January 21 2020 - January 08 2020
Monk George Khozebites (VII) and Monk Emilian the Confessor (IX). Nun Domnica (+ c. 474).
Monk Gregory, Wonderworker of Pechersk, in Nearer Caves (+ 1093). Monk Gregory, Hermit of Pechersk, in Farther Caves (XIII-XIV). PriestMartyr Isidor the Presbyter and 72 Others suffering with him at Yur’ev from the Livonians (+ 1472). Monk Paisii of Uglich (+ 1504). PriestMartyr Karterias, Presbyter of Caesarea Cappadocia (+ 304). Martyrs Theophilos the Deacon and Helladias the Layman (IV). Martyrs Julian, Celsius, Anthony, Anastasias, Martyresses Basilissa and Marionilla, and 7 Youths and 20 Soldiers (+ 313). Monk Ilias of Egypt (V). Martyr Abo of Tbilela (+ 786). Sainted Cyrus, Patriarch of Constantinople (+ 714). Sainted Atticos, Patriarch of Constantinople (+ 425). Sainted Gregory, Bishop of Myzium (+ 1012). Martyr Eugene with Theophilos. Saint Zotikos. Sainted Theoktistos the Bishop.
The Monk Gregory Khozebites was born on the island of Crete. At the death of his parents he set off to Palestine to venerate at the holy places. Here he entered into the Khuzebite monastic community, situated between the River Jordan and Jerusalem, and he later became head of this monastery. The Monk George presented the monks example in fasting, vigil and physical efforts. Having lived upon the earth as though incorporeal, he died peacefully (VII).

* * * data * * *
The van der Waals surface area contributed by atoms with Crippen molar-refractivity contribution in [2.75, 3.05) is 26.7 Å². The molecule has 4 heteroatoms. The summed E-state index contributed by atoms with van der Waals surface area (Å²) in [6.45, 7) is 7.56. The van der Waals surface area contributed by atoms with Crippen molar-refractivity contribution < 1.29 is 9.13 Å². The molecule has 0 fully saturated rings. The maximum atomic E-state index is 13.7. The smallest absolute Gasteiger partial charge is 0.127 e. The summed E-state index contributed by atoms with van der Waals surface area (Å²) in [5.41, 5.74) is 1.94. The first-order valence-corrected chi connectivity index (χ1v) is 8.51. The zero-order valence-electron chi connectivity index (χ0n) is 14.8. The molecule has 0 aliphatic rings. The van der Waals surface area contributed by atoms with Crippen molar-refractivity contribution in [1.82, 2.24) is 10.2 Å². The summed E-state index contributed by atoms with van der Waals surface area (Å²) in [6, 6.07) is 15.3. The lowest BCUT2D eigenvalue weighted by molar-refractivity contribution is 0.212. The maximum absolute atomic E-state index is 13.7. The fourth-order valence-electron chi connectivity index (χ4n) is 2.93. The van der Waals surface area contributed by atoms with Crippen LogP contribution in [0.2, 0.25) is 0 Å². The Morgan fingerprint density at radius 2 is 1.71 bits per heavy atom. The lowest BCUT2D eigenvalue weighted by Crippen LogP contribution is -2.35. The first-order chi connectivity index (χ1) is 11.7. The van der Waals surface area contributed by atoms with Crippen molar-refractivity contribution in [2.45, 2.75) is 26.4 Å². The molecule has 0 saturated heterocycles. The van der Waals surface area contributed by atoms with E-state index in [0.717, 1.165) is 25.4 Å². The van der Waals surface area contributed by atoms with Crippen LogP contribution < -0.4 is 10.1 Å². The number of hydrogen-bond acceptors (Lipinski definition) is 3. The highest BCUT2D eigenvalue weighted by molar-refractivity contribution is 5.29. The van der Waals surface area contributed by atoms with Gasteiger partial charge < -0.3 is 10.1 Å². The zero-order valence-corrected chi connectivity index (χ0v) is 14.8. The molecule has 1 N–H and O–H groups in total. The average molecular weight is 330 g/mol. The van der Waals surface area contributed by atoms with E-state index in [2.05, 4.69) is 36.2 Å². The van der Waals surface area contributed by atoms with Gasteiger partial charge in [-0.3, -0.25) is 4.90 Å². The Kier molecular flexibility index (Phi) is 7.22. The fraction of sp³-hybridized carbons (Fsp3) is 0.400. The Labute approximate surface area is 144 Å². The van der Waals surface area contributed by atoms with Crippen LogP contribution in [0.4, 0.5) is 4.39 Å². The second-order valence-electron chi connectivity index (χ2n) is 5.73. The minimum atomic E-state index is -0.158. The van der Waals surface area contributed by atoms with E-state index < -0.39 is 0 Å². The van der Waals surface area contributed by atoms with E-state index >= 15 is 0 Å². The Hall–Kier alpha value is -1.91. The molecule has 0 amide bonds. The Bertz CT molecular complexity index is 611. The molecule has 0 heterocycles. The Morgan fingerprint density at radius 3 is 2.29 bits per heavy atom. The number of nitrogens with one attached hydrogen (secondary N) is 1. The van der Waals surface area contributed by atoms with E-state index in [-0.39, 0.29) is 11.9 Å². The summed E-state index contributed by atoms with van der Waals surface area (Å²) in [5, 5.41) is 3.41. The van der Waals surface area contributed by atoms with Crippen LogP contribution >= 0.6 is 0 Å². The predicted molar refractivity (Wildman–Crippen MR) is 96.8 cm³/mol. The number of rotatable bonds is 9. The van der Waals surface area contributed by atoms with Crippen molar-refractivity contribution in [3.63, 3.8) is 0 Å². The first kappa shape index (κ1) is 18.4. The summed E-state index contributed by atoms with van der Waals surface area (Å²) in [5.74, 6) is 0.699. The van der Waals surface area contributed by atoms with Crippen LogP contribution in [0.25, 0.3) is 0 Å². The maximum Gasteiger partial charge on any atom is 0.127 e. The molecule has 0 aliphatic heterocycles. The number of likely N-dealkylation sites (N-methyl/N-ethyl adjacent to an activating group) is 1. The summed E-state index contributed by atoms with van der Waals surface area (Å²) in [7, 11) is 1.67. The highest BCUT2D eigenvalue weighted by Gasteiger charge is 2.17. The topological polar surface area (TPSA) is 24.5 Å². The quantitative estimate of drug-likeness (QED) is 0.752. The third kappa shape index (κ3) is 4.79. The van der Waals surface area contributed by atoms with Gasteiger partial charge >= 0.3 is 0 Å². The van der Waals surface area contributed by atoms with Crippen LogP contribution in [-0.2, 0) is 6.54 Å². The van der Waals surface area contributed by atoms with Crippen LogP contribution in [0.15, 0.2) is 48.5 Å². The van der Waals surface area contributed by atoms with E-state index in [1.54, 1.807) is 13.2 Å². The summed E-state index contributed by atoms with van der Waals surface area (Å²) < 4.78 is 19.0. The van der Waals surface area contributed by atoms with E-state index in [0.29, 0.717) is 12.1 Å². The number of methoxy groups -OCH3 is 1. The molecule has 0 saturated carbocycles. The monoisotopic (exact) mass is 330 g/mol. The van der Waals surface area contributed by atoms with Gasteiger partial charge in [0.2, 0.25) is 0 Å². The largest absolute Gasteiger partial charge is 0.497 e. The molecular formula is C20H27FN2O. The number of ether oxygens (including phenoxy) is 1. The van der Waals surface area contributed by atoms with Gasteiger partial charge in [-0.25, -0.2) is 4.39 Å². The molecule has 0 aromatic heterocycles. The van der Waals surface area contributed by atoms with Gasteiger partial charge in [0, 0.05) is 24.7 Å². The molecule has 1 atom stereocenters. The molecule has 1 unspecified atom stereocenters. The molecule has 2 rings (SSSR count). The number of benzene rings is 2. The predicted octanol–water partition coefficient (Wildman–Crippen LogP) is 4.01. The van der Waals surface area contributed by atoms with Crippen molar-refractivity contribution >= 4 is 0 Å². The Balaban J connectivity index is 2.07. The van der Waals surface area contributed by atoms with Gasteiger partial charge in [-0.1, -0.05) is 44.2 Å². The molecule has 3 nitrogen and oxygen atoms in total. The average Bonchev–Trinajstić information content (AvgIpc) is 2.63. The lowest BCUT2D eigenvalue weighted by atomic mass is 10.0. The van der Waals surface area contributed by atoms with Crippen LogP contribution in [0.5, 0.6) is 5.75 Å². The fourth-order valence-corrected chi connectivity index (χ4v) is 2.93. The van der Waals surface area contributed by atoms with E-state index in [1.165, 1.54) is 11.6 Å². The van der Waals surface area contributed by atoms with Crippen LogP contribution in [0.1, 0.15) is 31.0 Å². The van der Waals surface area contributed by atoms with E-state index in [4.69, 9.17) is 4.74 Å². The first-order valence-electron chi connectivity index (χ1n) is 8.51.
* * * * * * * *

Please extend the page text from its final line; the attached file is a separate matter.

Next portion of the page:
The Nun Domnica came from Carthage to Constantinople during the time of the holy Emperor Theodosius the Great. Here she accepted Baptism from Patriarch Nektarios and entered a women’s monastery. By means of strict and prolonged ascetic effort she attained to high spiritual perfection. The saint healed the sick, demonstrated power over the natural elements, and predicted the future. By her miracles the saint moved inhabitants of the capital towards concerns about life eternal and the soul. Adorned by virtues, the saint expired from life a spotless virgin in her old age (+ 474).